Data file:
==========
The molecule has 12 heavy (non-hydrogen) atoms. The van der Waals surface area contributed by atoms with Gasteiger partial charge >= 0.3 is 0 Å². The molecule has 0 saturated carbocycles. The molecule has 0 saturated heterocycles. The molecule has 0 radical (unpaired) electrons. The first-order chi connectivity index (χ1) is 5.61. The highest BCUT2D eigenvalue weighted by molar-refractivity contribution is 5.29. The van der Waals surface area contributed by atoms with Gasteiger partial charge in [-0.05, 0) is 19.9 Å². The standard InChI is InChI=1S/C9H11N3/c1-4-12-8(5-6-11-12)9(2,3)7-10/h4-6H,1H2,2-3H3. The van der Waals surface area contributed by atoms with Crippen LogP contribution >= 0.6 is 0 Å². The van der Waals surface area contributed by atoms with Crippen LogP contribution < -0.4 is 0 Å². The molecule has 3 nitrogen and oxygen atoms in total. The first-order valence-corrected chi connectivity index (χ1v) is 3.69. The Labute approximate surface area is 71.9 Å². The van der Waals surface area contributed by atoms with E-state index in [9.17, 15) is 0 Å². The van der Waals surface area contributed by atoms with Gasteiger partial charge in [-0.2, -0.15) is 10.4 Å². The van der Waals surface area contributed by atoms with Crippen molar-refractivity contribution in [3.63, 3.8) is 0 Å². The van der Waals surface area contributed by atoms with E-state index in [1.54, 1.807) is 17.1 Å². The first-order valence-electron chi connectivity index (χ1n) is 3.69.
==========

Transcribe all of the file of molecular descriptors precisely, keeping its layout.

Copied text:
The molecule has 12 heavy (non-hydrogen) atoms. The van der Waals surface area contributed by atoms with Gasteiger partial charge >= 0.3 is 0 Å². The molecule has 0 saturated carbocycles. The molecule has 0 saturated heterocycles. The molecule has 0 radical (unpaired) electrons. The first-order chi connectivity index (χ1) is 5.61. The highest BCUT2D eigenvalue weighted by molar-refractivity contribution is 5.29. The van der Waals surface area contributed by atoms with Gasteiger partial charge in [-0.05, 0) is 19.9 Å². The standard InChI is InChI=1S/C9H11N3/c1-4-12-8(5-6-11-12)9(2,3)7-10/h4-6H,1H2,2-3H3. The van der Waals surface area contributed by atoms with Crippen LogP contribution >= 0.6 is 0 Å². The van der Waals surface area contributed by atoms with Crippen LogP contribution < -0.4 is 0 Å². The molecule has 3 nitrogen and oxygen atoms in total. The first-order valence-corrected chi connectivity index (χ1v) is 3.69. The Labute approximate surface area is 71.9 Å². The van der Waals surface area contributed by atoms with E-state index in [9.17, 15) is 0 Å². The van der Waals surface area contributed by atoms with Gasteiger partial charge in [-0.2, -0.15) is 10.4 Å². The van der Waals surface area contributed by atoms with Crippen molar-refractivity contribution in [3.63, 3.8) is 0 Å². The van der Waals surface area contributed by atoms with E-state index in [1.54, 1.807) is 17.1 Å². The first-order valence-electron chi connectivity index (χ1n) is 3.69.